Within my own consciousness my ‘I’ has no beginning and no end... (‘I’)

... must be shaped not only in values, but in story. Stories are the means by which values are made coherent in particular situations.” (p.37 Holquist, 1990)

I want to emphasise my approach to educational theory as a ‘living theory’ in the sense that, in my own consciousness, my ‘I’ has no beginning and no end. I am certain of my own death but ‘I’ will not know it. In this sense my explanations of my learning as a professional educator and educational researcher are created within a pre-existing, repeatable system of language but on the ground of my, unique, unrepeatable existence as a particular ‘I ‘ in a specific social and historical situation.

I now want to explain why the existence of ‘I’, as a living contradiction in the creation of living educational theories, is significant for the creation of new forms of educational knowledge. It was the logician, Eward Ilyenkov (1977) who focused my attention on the significance of ‘I’ as a living contradiction when he asked the question, “If any object exists as aliving contradiction what must the thought (statement about the object ) be that expresses it?’. The way I make sense of the problem of contradiction in ‘correct thought’, is to contrast the ideas of Plato and Aristotle. In the Phaedrus, Socrates says that there are two ways of coming to know, we break things down into particulars and we hold things together under general ideas. He says that it is the art of the dialectician to hold both the One and the Many together. Aristotle, in his work on Interpretation, says that we must choose whether someone has a particular characteristic or not. In Aristotle’s Law of Contradiction it is forbidden for two mutually exclusive statements to be true simultaneously. In Western traditions of theory creation and testing, theories are believed to be general explanatory frameworks which can explain the behaviour of particular cases subsumed by the theory. In the empirical sciences theories are often presented in terms of a set of determinate relationships between a set of variables in terms of which a fairly extensive set of empirically verifiable regularities can be explained.

One of the great sources of mis-understanding concerning the nature of living educational theories is that it may be wrongly assumed that they have the same logical form as theories which are presented in terms of conceptual generalisations. This is a mistake. It is important to understand that living theories are theories of singularities, of living “I’s” researching and answering questions of the kind, ‘How do I improve what I am doing?’.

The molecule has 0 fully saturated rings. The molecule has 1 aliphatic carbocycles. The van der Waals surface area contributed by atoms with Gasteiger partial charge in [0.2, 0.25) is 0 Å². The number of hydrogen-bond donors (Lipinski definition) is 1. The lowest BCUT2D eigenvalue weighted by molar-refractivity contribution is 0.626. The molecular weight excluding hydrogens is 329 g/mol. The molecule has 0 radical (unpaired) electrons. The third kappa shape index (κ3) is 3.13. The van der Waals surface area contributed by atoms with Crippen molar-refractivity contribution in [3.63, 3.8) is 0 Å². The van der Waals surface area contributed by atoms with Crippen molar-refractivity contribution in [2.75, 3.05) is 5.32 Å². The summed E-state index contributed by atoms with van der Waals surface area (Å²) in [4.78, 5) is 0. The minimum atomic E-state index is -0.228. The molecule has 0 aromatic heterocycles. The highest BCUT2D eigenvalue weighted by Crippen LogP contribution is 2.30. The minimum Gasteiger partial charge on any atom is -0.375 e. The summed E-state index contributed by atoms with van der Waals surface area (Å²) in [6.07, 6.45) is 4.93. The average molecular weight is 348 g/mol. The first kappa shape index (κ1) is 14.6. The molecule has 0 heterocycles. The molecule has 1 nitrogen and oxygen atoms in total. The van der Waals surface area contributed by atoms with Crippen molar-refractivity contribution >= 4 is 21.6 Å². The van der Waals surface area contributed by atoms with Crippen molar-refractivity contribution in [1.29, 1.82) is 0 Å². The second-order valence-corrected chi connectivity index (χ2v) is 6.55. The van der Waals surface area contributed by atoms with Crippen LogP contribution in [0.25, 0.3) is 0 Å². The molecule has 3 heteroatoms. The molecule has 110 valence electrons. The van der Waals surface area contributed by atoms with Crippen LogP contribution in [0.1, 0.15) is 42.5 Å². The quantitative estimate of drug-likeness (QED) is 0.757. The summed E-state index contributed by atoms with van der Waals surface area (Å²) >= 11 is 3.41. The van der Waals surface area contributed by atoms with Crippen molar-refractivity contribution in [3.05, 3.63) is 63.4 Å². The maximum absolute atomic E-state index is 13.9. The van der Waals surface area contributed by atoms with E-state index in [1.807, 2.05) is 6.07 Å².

The misunderstandings are all the more severe when readers judge the presentations of living theories, solely in terms of traditional analytic frameworks. They are looking for propositional analyses drawn from ‘general‘ theories, when the analysis is being presented within a dialogical and dialectical form of living theory. This can lead to the rejection of living theories as being academically unacceptable by those who are only viewing them through the lens of their propositional logic. On the other hand proponents of living theories can demonstrate how their dialogical and dialectical forms of presentations can integrate insights drawn from the traditional theories, without their explanations for their own professional learning being subsumed within any of the traditional theories, taken separately or in any combination (Holley, 1997; Laidlaw, 1996). One of the best examples of how this can be done is in Chapter 10 and ‘The Afterword’ of Kevin Eames’ (1995) Theses, where he analyses the categories used by Hoyle and John (1995), to characterise professional knowledge and learning. He shows that they are too limited and offers his own dialogical and dialectical form of understanding to characterise his own professional knowledge and learning.

In the studies of singularity (Bassey, 1995, pp.109-117) below, each individual has made an explicit claim to have made a contribution to educational knowledge in their unique forms of description and explanation of their own professional and personal learning as they answer and research questions of the kind, ‘How do I improve my practice?’ or ‘How do I help you to improve your learning?’. In other words their unit of appraisal is the explanation they present for their own professional learning. I have included below, the abstracts from their Theses and Dissertations where they summarise these claims in their own voices. Following these abstracts of their claims to knowledge I outline what I see as their contribution to our understanding of the new educational standards of judgement for testing the validity of our claims to educational knowledge made from within our educational action research programmes.